Drawing from Appalachian, New England, French Canadian, and Celtic traditions, as well as jazz, pop, rock, and world beats, the Contrarians offer a blend of their own original tunes and other contra dance favorites. They travel in ever widening circles to perform in concert and for contra dances from their base in West Virginia.
To capture the energy and mood of a Contrarian-fueled contra dance, when you play this recording, you may first want to paint yourself this mental picture:
A genre-bending mix of music greets you as you enter a room of whooping whirling dancers of all ages and backgrounds. The Contrarians are in a zone, having selected a medley matched to fit the mood and moves introduced by the caller. Paul and John’s blazing fiddle and mandolin leads weave together a musical quilt crafted over their thirty-plus years of making music together, while Gary on guitar and keys and Will on the bass take the music through a variety of red hot rhythms and hip-swaying grooves. When the trumpet soars out over the dancers, matched by gleeful hollers from the dancers, your feet take over and you are on your way to a joyful night of music and dance….
A four-piece contradance band, the Contrarians of West Virginia play contradance and square dance music on fiddles, guitar, mandolin, piano, tenor banjo, upright bass, and a bluesy trumpet.
A Contrarians event delivers dazzling melody - including some great original tunes - along with a solid yet imaginative approach to rhythm. The band has consistently "wowed the crowd" at dances and dance weekends throughout Ohio-Kentucky-West Virginia and beyond. Their self-titled CD, released in late 2007, shows "why the band is in great demand at Contradances from Washington DC to Cleveland...." according to Paul Gartner of the Charleston Gazette (full review).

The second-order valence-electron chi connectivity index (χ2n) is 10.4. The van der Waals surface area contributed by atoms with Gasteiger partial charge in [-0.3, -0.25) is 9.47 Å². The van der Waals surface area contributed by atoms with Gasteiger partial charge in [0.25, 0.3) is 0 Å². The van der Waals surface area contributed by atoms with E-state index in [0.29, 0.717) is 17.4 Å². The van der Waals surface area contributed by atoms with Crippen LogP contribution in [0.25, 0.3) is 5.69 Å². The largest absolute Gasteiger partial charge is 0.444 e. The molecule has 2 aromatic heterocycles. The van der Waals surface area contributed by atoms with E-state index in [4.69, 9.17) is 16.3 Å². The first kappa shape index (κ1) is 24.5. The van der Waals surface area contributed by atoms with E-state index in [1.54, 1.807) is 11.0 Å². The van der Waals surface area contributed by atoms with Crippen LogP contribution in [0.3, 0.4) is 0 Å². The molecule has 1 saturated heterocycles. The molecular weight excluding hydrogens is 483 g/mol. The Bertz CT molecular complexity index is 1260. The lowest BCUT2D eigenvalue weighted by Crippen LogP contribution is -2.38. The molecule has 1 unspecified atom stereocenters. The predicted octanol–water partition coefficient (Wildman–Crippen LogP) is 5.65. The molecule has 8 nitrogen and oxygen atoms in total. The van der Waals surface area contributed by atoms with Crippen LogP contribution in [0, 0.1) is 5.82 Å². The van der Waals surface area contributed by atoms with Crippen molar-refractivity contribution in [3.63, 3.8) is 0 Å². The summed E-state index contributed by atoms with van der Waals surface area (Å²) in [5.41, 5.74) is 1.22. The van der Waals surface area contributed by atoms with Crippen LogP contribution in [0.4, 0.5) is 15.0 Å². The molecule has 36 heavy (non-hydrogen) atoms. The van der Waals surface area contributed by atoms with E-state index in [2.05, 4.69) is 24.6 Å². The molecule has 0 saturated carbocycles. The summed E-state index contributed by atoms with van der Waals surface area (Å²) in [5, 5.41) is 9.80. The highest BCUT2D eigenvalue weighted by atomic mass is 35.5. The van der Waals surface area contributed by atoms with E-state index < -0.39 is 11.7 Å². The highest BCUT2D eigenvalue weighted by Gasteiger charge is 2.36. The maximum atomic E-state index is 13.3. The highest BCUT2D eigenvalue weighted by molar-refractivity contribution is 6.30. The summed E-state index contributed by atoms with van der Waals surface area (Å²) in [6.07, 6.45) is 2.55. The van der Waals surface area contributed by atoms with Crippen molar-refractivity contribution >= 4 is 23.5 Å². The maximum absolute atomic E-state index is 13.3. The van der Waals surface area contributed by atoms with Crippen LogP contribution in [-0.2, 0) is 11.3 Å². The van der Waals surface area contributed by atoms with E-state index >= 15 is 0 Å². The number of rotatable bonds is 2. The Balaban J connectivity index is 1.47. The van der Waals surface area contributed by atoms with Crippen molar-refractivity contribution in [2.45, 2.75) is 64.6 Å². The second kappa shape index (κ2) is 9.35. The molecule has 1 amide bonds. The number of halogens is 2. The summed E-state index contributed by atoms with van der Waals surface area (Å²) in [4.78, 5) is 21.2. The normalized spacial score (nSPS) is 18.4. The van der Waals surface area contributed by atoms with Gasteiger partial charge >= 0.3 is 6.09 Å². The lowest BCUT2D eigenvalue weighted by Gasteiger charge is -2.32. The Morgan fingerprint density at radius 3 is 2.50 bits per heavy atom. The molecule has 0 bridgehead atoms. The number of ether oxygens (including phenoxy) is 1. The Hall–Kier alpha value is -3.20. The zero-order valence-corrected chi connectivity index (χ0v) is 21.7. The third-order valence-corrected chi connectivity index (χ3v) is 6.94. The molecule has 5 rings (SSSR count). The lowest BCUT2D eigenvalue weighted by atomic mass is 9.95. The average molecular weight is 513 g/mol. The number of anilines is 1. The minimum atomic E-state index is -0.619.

The Contrarians evolved from the former Trusty House Band, local favorites of FOOTMAD's dance community in Charleston, WV. They were a hit at Pigtown Fling (Cincinnati) in 2001, at the Dandelion Romp (Oberlin) in 2002, and trips to Glen Echo Park, MD for the Friday Night Dance and the FSGW (Folk Song Society of Greater Washington) dance brought rave reviews. They've become in important part of the regional dance calendar and increasingly present at special dances and weekends, also performing in concert settings which showcases their wide ranging talents including singing and songwriting (see complete listing).
Hailing from West Virginia, the Contrarians are comfortable in a variety of styles and traditions: Celtic, New England, swing, and of course, old-time (Appalachian). They also write original material. With rhythmic variety, occasional glimpses of ethnic music, and unique improvisations, dancers let loose and never lose interest in the music.